When asked what are the biggest problems you face on board as a Captain or Head of Department – the answers will inevitably come back in the broad themes of time, resources and people. “How come people don’t do what they say they are going to do”, “Why can’t the crew just get on with each other”, “Why do the newbie crew think that they are entitled to everything?”
Managing people, or the ‘human element’ is undoubtedly perceived by many as one of the increasingly challenging aspects of their role on board – “the day job is easy, it’s managing people that is the hard part.”
One could think that this would also be the case in the ‘real world’, but it’s not – we don’t have to live AND work with the same people in a tight knit and often pressurised environment; with people that have differing backgrounds, cultures, personalities who have perhaps different ethics, values and morals.
Within this ‘yachting’ melting pot, it’s not surprising that there are clashes or tensions on board especially when the added ingredients of stress and fatigue are stirred in. However it’s not the issue of conflict that is the problem, it’s how it’s dealt with. You can continue to sweep an irritant or problem under the carpet and ignore it, thereby avoiding a conflict situation – but at some point in time the lump in the carpet will grow and you will end up tripping over it. If not dealt with, conflict can impact on morale and ultimately crew turover.
It has already been noted that one area in which training would make the most significant impact across the industry would be one that imparted the skills of management, communications and conflict resolution – we are promoted because we are good at the day job and undertake training to advance and progress in the ‘task’ side of what we need to do. But what we also need to acquire are the skills and confidence to managing people.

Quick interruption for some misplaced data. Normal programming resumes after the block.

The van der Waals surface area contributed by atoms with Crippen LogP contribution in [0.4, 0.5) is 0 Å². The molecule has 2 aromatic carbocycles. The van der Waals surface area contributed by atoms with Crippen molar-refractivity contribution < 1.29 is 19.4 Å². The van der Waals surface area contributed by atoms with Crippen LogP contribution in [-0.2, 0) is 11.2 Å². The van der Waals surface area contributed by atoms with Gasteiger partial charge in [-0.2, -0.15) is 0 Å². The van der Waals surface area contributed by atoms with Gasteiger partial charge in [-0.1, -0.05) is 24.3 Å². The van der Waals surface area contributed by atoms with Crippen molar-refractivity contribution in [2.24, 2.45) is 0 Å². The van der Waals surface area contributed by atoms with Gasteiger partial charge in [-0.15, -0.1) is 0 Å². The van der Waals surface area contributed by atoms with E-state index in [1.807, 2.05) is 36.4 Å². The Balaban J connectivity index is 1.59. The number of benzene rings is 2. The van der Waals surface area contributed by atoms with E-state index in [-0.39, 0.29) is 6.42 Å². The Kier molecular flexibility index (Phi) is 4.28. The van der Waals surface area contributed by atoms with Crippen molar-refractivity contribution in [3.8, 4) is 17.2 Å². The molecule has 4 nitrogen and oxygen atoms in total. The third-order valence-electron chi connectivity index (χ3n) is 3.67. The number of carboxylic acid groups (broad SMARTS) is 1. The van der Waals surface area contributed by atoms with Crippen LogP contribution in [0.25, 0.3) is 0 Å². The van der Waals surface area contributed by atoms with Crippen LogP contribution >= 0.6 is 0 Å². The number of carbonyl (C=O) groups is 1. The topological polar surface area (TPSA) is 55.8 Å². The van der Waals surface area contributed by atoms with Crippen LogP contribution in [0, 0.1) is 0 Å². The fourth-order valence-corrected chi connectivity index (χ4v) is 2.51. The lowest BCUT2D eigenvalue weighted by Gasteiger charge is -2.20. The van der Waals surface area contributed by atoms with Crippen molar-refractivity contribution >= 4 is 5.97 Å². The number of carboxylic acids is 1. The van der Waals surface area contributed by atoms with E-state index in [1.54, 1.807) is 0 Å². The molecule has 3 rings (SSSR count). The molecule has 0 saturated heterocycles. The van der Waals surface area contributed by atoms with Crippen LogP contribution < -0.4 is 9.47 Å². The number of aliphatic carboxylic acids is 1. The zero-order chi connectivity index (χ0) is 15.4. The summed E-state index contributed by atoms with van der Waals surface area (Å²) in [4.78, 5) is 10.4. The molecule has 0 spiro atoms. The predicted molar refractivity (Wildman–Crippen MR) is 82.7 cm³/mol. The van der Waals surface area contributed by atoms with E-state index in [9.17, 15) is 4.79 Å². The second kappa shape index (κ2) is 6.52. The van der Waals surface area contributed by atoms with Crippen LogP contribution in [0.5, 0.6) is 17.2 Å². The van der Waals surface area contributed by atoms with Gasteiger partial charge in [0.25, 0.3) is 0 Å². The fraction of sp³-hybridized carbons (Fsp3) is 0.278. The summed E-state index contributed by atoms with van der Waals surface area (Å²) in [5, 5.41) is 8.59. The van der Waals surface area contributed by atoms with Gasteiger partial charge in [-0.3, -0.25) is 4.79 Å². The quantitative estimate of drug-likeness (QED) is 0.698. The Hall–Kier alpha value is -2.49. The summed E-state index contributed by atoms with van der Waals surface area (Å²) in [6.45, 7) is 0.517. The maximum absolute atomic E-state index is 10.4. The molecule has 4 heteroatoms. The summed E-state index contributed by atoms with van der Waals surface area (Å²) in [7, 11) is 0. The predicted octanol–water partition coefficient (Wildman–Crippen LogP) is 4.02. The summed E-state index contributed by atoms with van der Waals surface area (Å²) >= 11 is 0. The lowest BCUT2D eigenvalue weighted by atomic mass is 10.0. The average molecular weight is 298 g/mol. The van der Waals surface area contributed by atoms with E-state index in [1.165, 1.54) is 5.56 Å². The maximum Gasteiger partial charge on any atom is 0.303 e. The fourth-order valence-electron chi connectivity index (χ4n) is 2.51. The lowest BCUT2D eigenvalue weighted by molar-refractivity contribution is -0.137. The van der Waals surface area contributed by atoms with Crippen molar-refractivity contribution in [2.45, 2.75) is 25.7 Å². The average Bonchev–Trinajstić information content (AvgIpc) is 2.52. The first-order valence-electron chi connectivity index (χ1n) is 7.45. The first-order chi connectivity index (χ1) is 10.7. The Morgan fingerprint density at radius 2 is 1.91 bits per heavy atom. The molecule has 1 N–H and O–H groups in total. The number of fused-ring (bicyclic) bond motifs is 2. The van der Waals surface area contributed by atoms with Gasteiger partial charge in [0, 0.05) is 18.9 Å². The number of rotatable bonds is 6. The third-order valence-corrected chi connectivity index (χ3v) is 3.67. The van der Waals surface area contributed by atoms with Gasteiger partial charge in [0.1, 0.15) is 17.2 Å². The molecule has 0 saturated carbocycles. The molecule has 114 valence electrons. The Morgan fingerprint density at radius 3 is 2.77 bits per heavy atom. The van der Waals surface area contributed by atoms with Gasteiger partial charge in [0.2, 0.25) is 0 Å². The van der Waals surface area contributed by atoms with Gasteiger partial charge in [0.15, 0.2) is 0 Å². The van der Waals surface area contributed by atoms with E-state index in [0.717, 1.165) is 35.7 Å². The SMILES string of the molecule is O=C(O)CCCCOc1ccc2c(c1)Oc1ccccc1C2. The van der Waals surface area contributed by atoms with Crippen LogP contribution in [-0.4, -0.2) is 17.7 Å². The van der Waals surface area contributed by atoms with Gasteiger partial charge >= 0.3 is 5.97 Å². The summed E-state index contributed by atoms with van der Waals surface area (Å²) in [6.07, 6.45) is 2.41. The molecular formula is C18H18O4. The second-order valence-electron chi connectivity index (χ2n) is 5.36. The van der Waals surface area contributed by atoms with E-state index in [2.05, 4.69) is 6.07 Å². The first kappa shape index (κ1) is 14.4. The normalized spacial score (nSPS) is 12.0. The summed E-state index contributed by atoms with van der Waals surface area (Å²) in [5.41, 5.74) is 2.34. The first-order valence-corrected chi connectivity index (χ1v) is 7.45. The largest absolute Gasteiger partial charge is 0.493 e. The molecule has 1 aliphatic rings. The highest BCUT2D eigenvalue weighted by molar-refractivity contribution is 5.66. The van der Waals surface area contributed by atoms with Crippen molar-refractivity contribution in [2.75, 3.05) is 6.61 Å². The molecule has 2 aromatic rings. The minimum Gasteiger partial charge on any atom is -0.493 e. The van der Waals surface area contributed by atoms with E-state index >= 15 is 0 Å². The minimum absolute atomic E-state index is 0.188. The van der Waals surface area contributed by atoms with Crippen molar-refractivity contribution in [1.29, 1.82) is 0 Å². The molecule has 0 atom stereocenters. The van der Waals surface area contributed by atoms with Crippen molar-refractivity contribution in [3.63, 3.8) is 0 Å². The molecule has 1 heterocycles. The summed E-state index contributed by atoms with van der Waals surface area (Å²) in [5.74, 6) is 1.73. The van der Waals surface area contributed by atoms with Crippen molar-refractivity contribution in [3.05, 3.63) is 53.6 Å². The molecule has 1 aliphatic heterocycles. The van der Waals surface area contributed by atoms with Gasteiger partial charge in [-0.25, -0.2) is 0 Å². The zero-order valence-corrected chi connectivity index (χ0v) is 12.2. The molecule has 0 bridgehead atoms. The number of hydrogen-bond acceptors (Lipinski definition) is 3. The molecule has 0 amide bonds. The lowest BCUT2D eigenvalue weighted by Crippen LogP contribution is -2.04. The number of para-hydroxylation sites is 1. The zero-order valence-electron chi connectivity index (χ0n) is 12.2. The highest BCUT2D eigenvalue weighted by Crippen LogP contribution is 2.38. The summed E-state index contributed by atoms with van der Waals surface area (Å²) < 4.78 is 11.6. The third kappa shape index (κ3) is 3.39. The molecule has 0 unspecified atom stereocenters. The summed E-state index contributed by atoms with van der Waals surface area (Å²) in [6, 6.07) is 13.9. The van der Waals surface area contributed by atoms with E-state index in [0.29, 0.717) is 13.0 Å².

Impact Crew ran a workshop in association with ACREW and STP last month on ‘managing interdepartmental tensions’. It was completely oversubscribed which substantiates that crew understand the need to develop their suitcase of transferrable ‘people skills’ and realise that these skills are necessary in their advancement up the career ladder.
The feedback from the workshop was encouraging; one comment particularly hit home –
“I found in the years spent in this industry not being able to manage and deal with conflict has compromised my jobs, relationships, and I have also witnessed others having the same issues. I really felt learning to deal the problems will help to decrease tension and create a much better work environment.”
Over the forthcoming issues together with The Islander, we aim to provide some top tips and techniques to aid you with your continuous professional development in ‘leadership and
management’ – covering topics such as conflict resolution, motivating teams, coping with stress, different leadership styles and when to use them, and what is HELM?
In the meantime, Impact Crew are running an initiative to discover the primary factors behind crew turnover and the real reasons why crew would leave a position of employment on board.
Have you ever felt unjustly or unfairly treated? Do you feel that you have had to leave a boat because there were no opportunities for promotion, development or training? Or, have you left just because you were burnt out?
Impact Crew has created a short survey of ten questions aimed at crew working in the super yacht arena – providing you the opportunity to voice your opinion and be part of an international piece of research.
Crew turnover is a topic of hot debate as its effects are felt industry wide – from Owners, to Captains, recruitment agents, yacht managers and crew themselves – with the obvious impacts upon costs, safety related incidents, experience and on board knowledge but also the less apparent yet often more far reaching ‘human’ aspects such as Owner ‘experience’ and crew morale.
Karen Passman, founder of Impact Crew suggests “with a greater depth of understanding of the push and pull factors we will be able to provide some compelling data that could help drive changes in the yachting industry to reduce turnover on board.”
CLICK HERE to share your opinion